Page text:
And wondering what time it is and when it will be light.
A night-lamp on the dresser, though it 's s'posed to break the gloom,
Makes the darkness all the blacker in the corners of the room;
And you think you 'll call your mother—then you guess you ’d better not, -
'Cause it is n't easy sleeping on that little springless cot; -
And you know she 's pretty tired, what with 'tending you all day,
Being doctor, reading stories, thinking things for you to play.
So you just keep still and let her sleep and never make a sound,
And then—oh, joy!—you hear at last the milkman coming round!

There 's a rattle of a wagon and the thud of horse's feet;
Then a clatter and a jingle, as of bottles, in the street.
There 's the flashing of a lantern for a moment on the wall,
And you know it is the milkman just as though you 'd heard him call.
It is still as black as midnight, but you feel the dark is past,
That the lonely time is over, and to-morrow 's come at last!
The clock whose tick was dreadful just a little while ago
Now seems to tick, “Good morning!” with a brisk, “I-told-you-so!”
Oh, there is n’t any medicine, none ever has been found,
That makes you feel as good as when the milkman comes around!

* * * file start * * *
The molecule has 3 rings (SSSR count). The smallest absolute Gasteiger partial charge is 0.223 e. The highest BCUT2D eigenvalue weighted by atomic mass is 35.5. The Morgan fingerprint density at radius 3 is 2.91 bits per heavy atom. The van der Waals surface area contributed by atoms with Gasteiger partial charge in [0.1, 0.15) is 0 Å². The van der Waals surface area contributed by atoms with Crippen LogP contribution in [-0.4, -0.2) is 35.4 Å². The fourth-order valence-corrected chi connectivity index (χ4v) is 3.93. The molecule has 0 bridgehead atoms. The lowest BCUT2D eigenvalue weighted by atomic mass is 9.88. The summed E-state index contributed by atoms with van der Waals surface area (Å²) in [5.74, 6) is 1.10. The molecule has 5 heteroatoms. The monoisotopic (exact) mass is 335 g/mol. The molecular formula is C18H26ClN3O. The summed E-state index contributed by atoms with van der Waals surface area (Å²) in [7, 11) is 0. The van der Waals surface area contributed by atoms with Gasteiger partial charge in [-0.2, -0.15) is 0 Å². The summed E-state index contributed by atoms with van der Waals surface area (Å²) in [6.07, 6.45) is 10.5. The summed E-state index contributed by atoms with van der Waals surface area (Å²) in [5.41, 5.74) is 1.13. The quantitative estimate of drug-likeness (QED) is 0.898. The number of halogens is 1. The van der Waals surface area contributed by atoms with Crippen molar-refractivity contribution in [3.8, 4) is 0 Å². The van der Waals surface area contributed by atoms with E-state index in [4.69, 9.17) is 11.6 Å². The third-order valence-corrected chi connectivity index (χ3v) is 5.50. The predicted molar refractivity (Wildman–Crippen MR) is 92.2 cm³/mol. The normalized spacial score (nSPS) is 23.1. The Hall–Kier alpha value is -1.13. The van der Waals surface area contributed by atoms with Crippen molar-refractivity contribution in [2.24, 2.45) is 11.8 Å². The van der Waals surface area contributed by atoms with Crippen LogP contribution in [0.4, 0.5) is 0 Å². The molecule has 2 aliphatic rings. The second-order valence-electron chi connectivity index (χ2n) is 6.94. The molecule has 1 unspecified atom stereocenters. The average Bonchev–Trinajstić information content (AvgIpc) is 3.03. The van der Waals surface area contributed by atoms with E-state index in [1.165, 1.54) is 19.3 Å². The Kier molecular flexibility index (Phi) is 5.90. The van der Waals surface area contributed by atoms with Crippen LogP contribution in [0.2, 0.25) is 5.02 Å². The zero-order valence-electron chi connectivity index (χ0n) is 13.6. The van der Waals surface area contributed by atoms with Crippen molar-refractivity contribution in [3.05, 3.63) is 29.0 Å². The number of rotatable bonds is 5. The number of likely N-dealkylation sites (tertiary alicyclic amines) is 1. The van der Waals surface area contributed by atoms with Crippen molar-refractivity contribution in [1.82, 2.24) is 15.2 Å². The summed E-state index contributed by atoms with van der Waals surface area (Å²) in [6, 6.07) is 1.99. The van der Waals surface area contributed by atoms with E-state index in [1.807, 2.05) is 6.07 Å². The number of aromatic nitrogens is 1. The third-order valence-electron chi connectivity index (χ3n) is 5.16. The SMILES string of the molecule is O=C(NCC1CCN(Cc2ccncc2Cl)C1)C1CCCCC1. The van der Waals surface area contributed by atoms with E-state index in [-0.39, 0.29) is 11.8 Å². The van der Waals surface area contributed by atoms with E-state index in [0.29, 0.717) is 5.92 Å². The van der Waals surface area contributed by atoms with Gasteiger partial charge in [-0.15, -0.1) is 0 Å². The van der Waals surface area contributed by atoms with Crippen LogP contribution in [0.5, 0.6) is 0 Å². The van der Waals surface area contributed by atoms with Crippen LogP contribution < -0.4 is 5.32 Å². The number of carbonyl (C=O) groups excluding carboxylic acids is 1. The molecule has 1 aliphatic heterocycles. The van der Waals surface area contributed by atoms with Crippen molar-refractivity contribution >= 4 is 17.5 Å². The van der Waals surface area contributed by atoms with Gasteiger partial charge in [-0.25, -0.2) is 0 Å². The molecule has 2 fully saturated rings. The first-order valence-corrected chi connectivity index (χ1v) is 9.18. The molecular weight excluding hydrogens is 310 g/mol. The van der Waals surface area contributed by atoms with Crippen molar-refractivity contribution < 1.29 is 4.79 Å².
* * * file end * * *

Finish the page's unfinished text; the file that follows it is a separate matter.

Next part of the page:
IN a city of India, there lived a money-lender whose greed and trickiness were a byword among all the people. When any one borrowed from him, he charged interest at a rate that soon doubled the principal; and if the unfortunate borrower failed to repay when due, he took him to court, seized his property, and sold him and his family into slavery. By such means he became the richest, and yet the most hated, man in the whole city. In this same city there also lived a Brahman, honest, kind, and trustful, but poor; and one night he had a marvelous dream. It seemed that he borrowed a hundred thousand rupees from the money-lender, bought himself a fine house and garden, where he lived happily with his family on the best the land afforded, and then, by a number of successful business ventures, increased his wealth until he was the richest man in the kingdom. At last, after months of prosperity, taking a hundred thousand rupees, he set out for the money-lender's office, meaning to repay the loan; but strangely, just as he reached his creditor's door, he was suddenly awakened. Thus the debt remained unpaid. His dream was over; his life of poverty was before him again; but the memory of his happiness could not be taken away. So he told his wife about the loan and the good-fortune, and he and she told others, until before long the affair was known to all the city. The money-lender, too, heard of it, and at once his wakeful avarice saw a chance for profit. Summoning the police, he went to the Brahman's house. “My friend,” he said to the surprised man, “I have come to collect the money you owe me.” “What money?” asked the Brahman. “The hundred thousand rupees you borrowed the other night!” The Brahman argued, but in vain. The money-lender had him dragged to court. There he proved, by the defendant's own admission, that he had lent him the hundred thousand rupees, that the defendant had lived on them in luxury, and had even increased them, but that the loan had never been repaid. Then he begged for justice and the return of his money. The judge listened gravely to the argument, seemed to weigh the matter most carefully, and then rendered his decision.